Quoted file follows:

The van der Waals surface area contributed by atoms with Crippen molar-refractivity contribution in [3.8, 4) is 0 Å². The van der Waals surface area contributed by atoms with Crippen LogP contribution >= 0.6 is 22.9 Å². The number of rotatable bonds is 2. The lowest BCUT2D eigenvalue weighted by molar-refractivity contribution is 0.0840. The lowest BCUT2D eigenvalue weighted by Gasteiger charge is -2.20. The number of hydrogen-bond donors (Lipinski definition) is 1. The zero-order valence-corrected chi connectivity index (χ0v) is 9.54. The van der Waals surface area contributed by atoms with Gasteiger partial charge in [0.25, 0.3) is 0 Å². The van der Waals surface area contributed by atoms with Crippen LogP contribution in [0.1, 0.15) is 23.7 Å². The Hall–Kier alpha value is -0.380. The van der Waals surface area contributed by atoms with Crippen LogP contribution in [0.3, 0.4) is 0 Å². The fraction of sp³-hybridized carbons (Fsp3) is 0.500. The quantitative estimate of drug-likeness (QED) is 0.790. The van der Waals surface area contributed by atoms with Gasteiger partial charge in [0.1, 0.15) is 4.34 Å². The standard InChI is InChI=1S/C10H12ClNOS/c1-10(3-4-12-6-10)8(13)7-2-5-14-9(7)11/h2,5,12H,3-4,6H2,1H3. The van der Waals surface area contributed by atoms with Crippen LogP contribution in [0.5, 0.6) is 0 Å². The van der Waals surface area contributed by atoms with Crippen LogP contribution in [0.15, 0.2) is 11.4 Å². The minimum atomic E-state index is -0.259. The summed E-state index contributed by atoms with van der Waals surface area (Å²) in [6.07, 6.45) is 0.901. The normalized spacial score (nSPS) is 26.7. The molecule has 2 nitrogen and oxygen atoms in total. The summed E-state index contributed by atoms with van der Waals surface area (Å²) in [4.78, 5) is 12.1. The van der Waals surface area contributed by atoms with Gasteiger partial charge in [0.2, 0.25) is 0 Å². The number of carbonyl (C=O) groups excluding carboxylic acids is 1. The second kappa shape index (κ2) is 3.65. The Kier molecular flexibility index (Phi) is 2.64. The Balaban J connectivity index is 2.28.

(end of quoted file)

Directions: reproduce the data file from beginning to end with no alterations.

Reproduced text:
The van der Waals surface area contributed by atoms with Crippen molar-refractivity contribution in [3.8, 4) is 0 Å². The van der Waals surface area contributed by atoms with Crippen LogP contribution >= 0.6 is 22.9 Å². The number of rotatable bonds is 2. The lowest BCUT2D eigenvalue weighted by molar-refractivity contribution is 0.0840. The lowest BCUT2D eigenvalue weighted by Gasteiger charge is -2.20. The number of hydrogen-bond donors (Lipinski definition) is 1. The zero-order valence-corrected chi connectivity index (χ0v) is 9.54. The van der Waals surface area contributed by atoms with Gasteiger partial charge in [0.25, 0.3) is 0 Å². The van der Waals surface area contributed by atoms with Crippen LogP contribution in [0.1, 0.15) is 23.7 Å². The Hall–Kier alpha value is -0.380. The van der Waals surface area contributed by atoms with Crippen LogP contribution in [0.3, 0.4) is 0 Å². The fraction of sp³-hybridized carbons (Fsp3) is 0.500. The quantitative estimate of drug-likeness (QED) is 0.790. The van der Waals surface area contributed by atoms with Gasteiger partial charge in [0.1, 0.15) is 4.34 Å². The standard InChI is InChI=1S/C10H12ClNOS/c1-10(3-4-12-6-10)8(13)7-2-5-14-9(7)11/h2,5,12H,3-4,6H2,1H3. The van der Waals surface area contributed by atoms with Crippen LogP contribution in [0.5, 0.6) is 0 Å². The van der Waals surface area contributed by atoms with Crippen LogP contribution in [0.15, 0.2) is 11.4 Å². The minimum atomic E-state index is -0.259. The summed E-state index contributed by atoms with van der Waals surface area (Å²) in [6.07, 6.45) is 0.901. The normalized spacial score (nSPS) is 26.7. The molecule has 2 nitrogen and oxygen atoms in total. The summed E-state index contributed by atoms with van der Waals surface area (Å²) in [4.78, 5) is 12.1. The van der Waals surface area contributed by atoms with Gasteiger partial charge in [0.2, 0.25) is 0 Å². The number of carbonyl (C=O) groups excluding carboxylic acids is 1. The second kappa shape index (κ2) is 3.65. The Kier molecular flexibility index (Phi) is 2.64. The Balaban J connectivity index is 2.28.